Seeking a New Career Path, Some Find Cheese Is the Way
Wednesday, September 20, 2006
If curds and whey sound better than corporate ladder climbing, get in line.
Scores of lawyers, engineers and other professionals with back-to-the-land yearnings and a love of good food are taking advantage of a booming market for specialty cheeses to launch second careers as small-scale dairy farmers.
It's a move they'd have been crazy to make just a few years ago. Never mind the long hours and backbreaking labor. Abysmal milk prices have been shuttering family dairies for years, and the corporatization of the dairy world creates tough terrain for small-time operations.
But the era of so-called artisanal cheeses -- which are to processed cheese slices what champagne is to soda pop -- has changed all that.
Just as wine is nuanced by the terroir (geography) of the vineyard, these small-batch, hand-crafted cheeses from goat, sheep and cow milk telegraph flavors from the pastures and plants the animals grazed, making each one -- even each batch of each one -- distinct.
And that has made them sought-after staples of restaurant menus and dairy cases around the country, giving new life to a faltering industry and new jobs to those looking to trade meetings for milk.
"I really enjoyed my former career," says John Putnam, a former lawyer who makes Alpine-style cow's-milk cheeses on his Thistle Hill Farm in North Pomfret, Vt. "But I would say even in the early '90s, I was talking to other lawyers from a cell phone on a tractor."
Consumption of specialty cheeses, a $6.4 billion industry in 2003, increased five times as fast as overall cheese consumption from 1994 to 2004, according to a study by the California Milk Advisory Board. The agricultural community has taken notice.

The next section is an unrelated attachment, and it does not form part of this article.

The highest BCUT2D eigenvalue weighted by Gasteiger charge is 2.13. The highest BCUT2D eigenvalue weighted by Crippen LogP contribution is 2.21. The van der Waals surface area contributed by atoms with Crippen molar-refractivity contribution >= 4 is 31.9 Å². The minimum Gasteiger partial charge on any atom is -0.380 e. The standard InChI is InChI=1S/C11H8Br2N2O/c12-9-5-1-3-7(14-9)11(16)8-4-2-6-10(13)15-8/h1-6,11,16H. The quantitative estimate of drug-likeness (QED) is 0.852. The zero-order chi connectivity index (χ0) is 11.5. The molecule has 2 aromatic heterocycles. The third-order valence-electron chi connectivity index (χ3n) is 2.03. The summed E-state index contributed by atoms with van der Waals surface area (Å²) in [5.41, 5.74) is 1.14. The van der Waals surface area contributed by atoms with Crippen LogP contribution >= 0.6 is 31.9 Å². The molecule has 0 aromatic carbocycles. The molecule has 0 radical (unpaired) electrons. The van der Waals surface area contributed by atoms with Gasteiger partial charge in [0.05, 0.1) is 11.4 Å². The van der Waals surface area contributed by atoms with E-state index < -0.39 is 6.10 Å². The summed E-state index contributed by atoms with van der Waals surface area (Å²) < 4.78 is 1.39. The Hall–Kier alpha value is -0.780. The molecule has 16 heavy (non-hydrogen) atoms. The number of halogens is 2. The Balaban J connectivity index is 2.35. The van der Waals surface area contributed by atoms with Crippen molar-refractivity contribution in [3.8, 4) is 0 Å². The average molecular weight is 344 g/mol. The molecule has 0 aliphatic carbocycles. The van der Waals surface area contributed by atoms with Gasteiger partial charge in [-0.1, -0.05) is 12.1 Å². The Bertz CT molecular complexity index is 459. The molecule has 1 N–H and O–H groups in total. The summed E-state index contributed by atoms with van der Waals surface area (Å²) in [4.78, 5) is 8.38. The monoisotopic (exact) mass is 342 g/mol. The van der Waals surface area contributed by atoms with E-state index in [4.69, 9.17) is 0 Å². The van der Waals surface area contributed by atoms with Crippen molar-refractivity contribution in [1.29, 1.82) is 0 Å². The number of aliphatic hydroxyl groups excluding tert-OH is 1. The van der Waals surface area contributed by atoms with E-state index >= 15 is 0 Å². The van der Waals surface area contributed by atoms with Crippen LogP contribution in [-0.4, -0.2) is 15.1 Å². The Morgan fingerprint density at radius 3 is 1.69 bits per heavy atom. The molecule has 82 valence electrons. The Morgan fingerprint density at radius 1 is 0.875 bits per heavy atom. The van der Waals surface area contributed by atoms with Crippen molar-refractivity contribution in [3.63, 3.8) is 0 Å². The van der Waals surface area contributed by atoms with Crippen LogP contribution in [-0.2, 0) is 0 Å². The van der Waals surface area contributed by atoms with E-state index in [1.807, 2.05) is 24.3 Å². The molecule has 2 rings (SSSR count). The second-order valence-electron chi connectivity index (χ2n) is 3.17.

Cheese-making hubs such as Vermont and Pennsylvania have struggled for years to stem the loss of family dairy farms. Pennsylvania continues to lose them, but state agriculture officials say second-career producers are slowing the rate. In Vermont, they've helped bring it to a standstill.
And in Wisconsin, production of specialty cheeses -- a broad category that includes artisanal cheeses and their close cousin, farmstead cheeses (which are made exclusively from milk produced on site) -- more than doubled between 1994 and 2005.
That success marks the difference between selling milk as a commodity and using it to craft a product. Dairies that sell milk to processors earn a little more than a $1 per 10 pounds (more for organic). Turn that milk into fine cheese and the figure becomes $20 or more.
"When they start doing the numbers, they say, 'Hey! We just made $1,400 worth of cheese from $200 worth of commodity milk,' " Sandra Miller, spokeswoman for the Pennsylvania Farmstead & Artisan Cheese Alliance, says. "The light bulbs are going on."